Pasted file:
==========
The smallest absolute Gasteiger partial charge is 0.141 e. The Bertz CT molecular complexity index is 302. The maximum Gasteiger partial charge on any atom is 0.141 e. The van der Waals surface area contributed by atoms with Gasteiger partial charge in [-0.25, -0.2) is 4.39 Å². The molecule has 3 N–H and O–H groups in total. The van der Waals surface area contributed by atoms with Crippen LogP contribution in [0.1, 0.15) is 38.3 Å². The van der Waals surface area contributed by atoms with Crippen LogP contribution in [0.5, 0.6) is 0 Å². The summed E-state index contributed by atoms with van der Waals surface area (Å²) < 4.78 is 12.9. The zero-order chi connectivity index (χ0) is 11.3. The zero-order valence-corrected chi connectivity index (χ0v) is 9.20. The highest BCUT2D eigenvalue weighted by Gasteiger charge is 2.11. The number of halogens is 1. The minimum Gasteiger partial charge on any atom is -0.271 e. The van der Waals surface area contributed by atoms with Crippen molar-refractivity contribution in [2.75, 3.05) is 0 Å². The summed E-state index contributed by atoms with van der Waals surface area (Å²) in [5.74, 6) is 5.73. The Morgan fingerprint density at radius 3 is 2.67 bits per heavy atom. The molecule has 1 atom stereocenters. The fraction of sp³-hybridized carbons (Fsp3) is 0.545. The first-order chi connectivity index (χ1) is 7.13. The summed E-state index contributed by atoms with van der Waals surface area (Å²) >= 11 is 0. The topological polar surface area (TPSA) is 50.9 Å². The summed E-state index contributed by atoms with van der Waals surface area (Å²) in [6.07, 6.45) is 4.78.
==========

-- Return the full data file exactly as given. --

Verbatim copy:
The smallest absolute Gasteiger partial charge is 0.141 e. The Bertz CT molecular complexity index is 302. The maximum Gasteiger partial charge on any atom is 0.141 e. The van der Waals surface area contributed by atoms with Gasteiger partial charge in [-0.25, -0.2) is 4.39 Å². The molecule has 3 N–H and O–H groups in total. The van der Waals surface area contributed by atoms with Crippen LogP contribution in [0.1, 0.15) is 38.3 Å². The van der Waals surface area contributed by atoms with Crippen LogP contribution in [0.5, 0.6) is 0 Å². The summed E-state index contributed by atoms with van der Waals surface area (Å²) < 4.78 is 12.9. The zero-order chi connectivity index (χ0) is 11.3. The zero-order valence-corrected chi connectivity index (χ0v) is 9.20. The highest BCUT2D eigenvalue weighted by Gasteiger charge is 2.11. The number of halogens is 1. The minimum Gasteiger partial charge on any atom is -0.271 e. The van der Waals surface area contributed by atoms with Crippen molar-refractivity contribution in [2.75, 3.05) is 0 Å². The summed E-state index contributed by atoms with van der Waals surface area (Å²) in [5.74, 6) is 5.73. The Morgan fingerprint density at radius 3 is 2.67 bits per heavy atom. The molecule has 1 atom stereocenters. The fraction of sp³-hybridized carbons (Fsp3) is 0.545. The first-order chi connectivity index (χ1) is 7.13. The summed E-state index contributed by atoms with van der Waals surface area (Å²) >= 11 is 0. The topological polar surface area (TPSA) is 50.9 Å². The summed E-state index contributed by atoms with van der Waals surface area (Å²) in [6.07, 6.45) is 4.78.